Bahraini cover of ‘No Woman, No Cry’ raises eyebrows on social media (VIDEO)
A choir of Bahraini men singing a cover of iconic Bob Marley’s reggae song “No Woman, No Cry” in Arabic garments sparked mixed reactions on Twitter. Some praised the stylish remake and others pointed to the state of women’s rights in Gulf monarchies.
A video of the band led by Bahraini singer Mohammed Al Bakri was posted on the Tunes Arabia YouTube channel on Thursday. The Khaleeji-style cover of the Bob Marley song shows the all-male choir dressed in traditional thobes and gowns and even some fiery dancing to the reggae tune.
The song, released in 1974 by Bob Marley and the Wailers, addresses a poor woman growing up in the Jamaican slums, promising that things will be “alright” and asking her not to cry. In Jamaican Patois, the title line is rendered “No, woman, nuh cry,” where “nuh” stands for “don’t.”
Some Twitterati praised the cover, Al Bakri’s cover calling it a “kick-ass Bahraini version” of the reggae hit, and even“the best thing I’ve seen all week.” Others did not share the excitement saying that “things can’t get any weirder.”
Things that make me happy: this kick-ass Bahraini version of No Woman No Cry https://t.co/qhhcTi4wJ3— Becca Wasser (@becca_wasser) November 26, 2017
If it was Saudi,they would've sung:"No,woman, no drive"— Arno Brosi 🇵🇸 (@brosiman) November 26, 2017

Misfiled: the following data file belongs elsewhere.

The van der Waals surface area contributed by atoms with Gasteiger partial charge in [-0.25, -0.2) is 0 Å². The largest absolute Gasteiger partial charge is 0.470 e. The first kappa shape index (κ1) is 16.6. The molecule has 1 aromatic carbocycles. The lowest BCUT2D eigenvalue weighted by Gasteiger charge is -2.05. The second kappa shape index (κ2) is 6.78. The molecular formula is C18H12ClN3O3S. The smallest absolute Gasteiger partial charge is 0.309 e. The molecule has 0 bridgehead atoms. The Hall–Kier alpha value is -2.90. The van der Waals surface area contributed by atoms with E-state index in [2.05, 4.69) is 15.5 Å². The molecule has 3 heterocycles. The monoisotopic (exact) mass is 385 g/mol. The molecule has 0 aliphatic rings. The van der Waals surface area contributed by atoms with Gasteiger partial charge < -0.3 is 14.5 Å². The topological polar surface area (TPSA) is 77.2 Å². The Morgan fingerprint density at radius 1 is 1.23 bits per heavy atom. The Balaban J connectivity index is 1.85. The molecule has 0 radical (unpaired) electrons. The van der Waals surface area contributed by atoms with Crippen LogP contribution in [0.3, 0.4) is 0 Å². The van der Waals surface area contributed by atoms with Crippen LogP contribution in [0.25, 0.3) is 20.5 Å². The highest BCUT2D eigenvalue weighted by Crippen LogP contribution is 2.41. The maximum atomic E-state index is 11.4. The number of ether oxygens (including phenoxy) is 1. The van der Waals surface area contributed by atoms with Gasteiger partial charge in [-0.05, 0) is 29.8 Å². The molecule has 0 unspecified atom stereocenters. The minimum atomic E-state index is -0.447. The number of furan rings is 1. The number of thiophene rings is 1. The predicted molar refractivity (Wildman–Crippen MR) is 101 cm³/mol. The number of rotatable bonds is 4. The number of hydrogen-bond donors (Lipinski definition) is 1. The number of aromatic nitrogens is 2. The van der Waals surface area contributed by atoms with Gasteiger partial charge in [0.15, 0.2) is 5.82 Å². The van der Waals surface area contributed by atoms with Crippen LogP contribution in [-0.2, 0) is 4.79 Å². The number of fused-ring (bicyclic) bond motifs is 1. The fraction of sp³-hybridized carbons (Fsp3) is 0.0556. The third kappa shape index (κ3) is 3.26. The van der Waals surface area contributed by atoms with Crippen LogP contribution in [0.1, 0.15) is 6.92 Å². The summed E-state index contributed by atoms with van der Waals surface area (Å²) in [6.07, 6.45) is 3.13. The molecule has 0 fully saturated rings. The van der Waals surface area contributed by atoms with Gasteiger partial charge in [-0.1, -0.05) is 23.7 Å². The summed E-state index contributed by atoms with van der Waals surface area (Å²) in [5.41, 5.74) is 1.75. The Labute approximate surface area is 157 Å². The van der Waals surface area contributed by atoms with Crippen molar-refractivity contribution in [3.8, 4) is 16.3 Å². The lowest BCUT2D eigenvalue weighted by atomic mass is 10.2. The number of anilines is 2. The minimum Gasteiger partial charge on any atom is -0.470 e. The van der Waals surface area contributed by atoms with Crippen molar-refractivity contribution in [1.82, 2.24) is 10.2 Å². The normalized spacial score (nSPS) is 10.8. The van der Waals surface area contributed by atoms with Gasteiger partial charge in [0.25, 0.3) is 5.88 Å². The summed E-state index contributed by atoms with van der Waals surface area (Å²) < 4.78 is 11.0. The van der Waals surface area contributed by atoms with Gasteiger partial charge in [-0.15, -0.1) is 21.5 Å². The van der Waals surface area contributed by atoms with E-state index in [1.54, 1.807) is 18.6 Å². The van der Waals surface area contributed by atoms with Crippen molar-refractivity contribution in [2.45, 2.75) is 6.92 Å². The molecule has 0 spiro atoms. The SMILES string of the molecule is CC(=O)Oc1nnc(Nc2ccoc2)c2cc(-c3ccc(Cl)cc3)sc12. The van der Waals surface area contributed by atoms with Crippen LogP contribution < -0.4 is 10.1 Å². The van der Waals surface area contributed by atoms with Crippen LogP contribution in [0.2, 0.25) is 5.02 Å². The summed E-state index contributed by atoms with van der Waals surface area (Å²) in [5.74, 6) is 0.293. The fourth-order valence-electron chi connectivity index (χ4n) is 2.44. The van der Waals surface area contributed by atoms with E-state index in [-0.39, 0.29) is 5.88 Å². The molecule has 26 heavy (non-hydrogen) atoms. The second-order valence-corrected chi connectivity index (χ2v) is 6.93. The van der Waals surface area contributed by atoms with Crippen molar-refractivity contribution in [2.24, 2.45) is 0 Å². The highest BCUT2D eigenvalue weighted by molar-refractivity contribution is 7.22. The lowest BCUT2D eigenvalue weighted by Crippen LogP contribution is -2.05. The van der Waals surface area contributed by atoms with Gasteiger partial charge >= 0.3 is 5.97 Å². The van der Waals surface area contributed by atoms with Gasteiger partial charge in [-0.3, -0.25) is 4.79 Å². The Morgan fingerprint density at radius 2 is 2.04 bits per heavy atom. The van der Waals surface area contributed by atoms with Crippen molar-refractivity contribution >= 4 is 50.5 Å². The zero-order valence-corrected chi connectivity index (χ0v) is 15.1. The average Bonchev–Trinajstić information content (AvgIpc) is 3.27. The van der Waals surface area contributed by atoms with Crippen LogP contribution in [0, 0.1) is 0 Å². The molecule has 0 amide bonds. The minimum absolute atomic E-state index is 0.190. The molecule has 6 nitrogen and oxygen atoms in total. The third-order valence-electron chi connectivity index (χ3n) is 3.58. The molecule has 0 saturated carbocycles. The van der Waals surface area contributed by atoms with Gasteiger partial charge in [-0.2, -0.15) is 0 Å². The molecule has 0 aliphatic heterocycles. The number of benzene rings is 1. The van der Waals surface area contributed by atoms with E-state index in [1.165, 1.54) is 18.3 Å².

However, there were also those appalled by the very image of Arabic men singing about the plight of a woman, with comments on the state of human rights overshadowing the fun. Some sarcastically commented that “No Woman, No Drive” would be a more fitting title for the version, while one commenter on YouTube wrote “RIP NO WOMAN NO CRY.”
In point of fact, “No Woman, No Drive” is a title of an existing parody song, adapted from Bob Marley hit in 2013 by a Saudi Arabian comedian and actor Hisham Fageeh. His cover mocked the poor women’s rights record of Saudi Arabia, where women were banned from getting behind the wheel till recently. Saudi women have actually been known to have driven in Bahrain while they were barred from doing so in their own country.
Despite this, Bahrain is similar to other Gulf monarchies in being ill-famed for discrimination against women and rights abuses. The country’s female citizens gained the right to vote and run for office in 2002, but few have been able to make use of that right. Female human rights activists are reportedly tortured and get politically motivated prison sentences, according to the Bahrain Center for Human Rights. Last year, Bahraini women under the age of 45 were banned from going on Hajj without a male guardian.